Adam Rogers has been in demand as a sideman in a variety of contexts lately, which is one reason why this is only his second recording as a leader. He’s joined by Chris Potter on tenor saxophone, Edward Simon on keyboards, Scott Colley on bass and Clarence Penn on drums.
‘Confluence" kicks off the disc with the band coming out improvising collectively on the theme, making way for a piano solo backed with bass and drums. Rogers takes a solo with a very fluid tone on the guitar, and the Chris Potter takes the first of his many excellent solos on this disc. Even though "Phrygia" comes early in the disc, it is the centerpiece of the album. The song opens with a quiet, foreboding feeling, which a short bass solo keeps until the music builds to a strong guitar solo by Rogers, which gradually builds pace, prodded by Penn’s drums. Potter comes in with a dark toned solo. This is one of the most intense solos Chris Potter has recorded, a real "dark night of the soul" type solo, as Penn cracks the whip from the rear.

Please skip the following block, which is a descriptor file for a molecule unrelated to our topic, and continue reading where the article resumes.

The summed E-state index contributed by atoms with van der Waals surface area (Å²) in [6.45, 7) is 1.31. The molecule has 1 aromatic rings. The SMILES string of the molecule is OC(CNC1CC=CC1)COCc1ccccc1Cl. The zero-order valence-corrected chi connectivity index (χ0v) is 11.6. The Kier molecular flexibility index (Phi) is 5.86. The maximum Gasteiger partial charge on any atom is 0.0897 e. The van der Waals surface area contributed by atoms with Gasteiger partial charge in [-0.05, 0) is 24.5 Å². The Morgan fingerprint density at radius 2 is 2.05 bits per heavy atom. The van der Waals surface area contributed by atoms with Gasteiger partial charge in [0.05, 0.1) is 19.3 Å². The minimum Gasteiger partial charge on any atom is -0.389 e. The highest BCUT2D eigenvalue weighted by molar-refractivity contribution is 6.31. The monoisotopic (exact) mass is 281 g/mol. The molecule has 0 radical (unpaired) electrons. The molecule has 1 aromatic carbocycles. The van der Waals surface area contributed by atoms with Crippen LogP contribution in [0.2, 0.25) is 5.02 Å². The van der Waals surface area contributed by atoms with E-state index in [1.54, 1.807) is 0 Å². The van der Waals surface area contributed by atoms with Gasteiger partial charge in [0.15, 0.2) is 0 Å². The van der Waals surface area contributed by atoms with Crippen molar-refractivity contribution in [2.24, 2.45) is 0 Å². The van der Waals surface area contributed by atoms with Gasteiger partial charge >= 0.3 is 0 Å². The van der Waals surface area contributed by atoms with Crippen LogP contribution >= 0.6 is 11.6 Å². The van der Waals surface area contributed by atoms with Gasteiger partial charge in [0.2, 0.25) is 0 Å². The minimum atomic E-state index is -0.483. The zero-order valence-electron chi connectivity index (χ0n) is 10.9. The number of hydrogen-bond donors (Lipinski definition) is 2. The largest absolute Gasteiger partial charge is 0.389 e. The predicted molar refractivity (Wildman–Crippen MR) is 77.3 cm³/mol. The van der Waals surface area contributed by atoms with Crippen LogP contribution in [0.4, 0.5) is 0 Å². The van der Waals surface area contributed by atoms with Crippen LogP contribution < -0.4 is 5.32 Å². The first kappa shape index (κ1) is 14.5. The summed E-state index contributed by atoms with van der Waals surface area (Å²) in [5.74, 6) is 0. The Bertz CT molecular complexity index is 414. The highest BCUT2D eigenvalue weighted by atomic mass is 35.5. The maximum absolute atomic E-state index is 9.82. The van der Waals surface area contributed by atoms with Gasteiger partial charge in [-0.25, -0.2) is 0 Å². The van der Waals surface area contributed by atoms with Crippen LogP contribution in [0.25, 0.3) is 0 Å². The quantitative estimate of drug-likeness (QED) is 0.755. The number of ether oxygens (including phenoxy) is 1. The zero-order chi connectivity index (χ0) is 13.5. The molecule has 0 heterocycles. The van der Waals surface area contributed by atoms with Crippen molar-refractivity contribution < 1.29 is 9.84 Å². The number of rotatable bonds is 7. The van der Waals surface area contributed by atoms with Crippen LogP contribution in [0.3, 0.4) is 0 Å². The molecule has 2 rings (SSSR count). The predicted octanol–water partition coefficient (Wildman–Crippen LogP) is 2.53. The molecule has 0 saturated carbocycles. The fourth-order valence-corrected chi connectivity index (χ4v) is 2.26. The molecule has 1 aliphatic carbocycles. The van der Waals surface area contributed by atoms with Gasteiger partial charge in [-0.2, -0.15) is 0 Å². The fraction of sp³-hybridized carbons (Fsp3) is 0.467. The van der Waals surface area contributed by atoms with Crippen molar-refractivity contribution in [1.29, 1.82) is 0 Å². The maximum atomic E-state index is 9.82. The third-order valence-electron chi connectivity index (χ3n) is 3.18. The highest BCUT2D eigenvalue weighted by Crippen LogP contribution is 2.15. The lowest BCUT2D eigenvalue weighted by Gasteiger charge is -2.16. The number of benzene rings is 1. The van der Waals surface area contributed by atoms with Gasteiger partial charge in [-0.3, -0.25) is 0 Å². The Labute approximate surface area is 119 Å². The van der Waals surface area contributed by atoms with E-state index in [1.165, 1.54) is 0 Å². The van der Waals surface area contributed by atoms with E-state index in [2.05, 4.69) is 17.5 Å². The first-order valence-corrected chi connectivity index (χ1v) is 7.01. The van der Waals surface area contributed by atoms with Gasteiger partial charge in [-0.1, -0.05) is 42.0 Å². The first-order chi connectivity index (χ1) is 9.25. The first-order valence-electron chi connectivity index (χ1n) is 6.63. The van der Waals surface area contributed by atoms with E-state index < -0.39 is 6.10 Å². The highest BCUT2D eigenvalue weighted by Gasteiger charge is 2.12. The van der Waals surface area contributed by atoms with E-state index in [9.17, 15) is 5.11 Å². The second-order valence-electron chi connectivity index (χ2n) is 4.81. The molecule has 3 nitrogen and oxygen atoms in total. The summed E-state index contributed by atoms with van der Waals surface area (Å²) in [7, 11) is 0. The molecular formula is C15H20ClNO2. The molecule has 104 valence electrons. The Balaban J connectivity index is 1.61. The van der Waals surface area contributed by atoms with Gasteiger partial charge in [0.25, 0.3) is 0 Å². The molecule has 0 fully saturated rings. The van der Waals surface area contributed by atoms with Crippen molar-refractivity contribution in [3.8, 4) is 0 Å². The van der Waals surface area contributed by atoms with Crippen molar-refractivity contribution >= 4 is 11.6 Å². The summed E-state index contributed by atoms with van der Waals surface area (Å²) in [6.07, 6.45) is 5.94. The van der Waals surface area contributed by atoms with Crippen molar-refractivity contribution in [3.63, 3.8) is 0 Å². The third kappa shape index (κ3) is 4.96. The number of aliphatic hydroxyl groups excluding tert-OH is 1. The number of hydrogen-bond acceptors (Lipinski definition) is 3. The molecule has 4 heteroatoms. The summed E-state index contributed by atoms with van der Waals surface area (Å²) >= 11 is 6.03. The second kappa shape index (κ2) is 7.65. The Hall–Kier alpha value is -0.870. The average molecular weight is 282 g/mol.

The rest of the disc isn’t exactly and afterthought, it’s just a hard act to follow after "Phrygia," Potter gets strong solos on "Gengis," and "Was" with Rogers being featured on acoustic guitar on "Red Leaves." The rest of the band stays pretty much in a supporting role, with Simon getting another nice solo turn on "Cleveland."
At times intense, mellow and boppish, this is a long CD (over 70 minutes) that covers a lot of ground. As well as Rogers plays, it’s hard to overlook that this is some of Chris Potter’s finest playing to date. His tone has darkened and hardened somewhat, which works well on some of the fast paced numbers, but he still retains the ability to play lyrically which suits the ballads.
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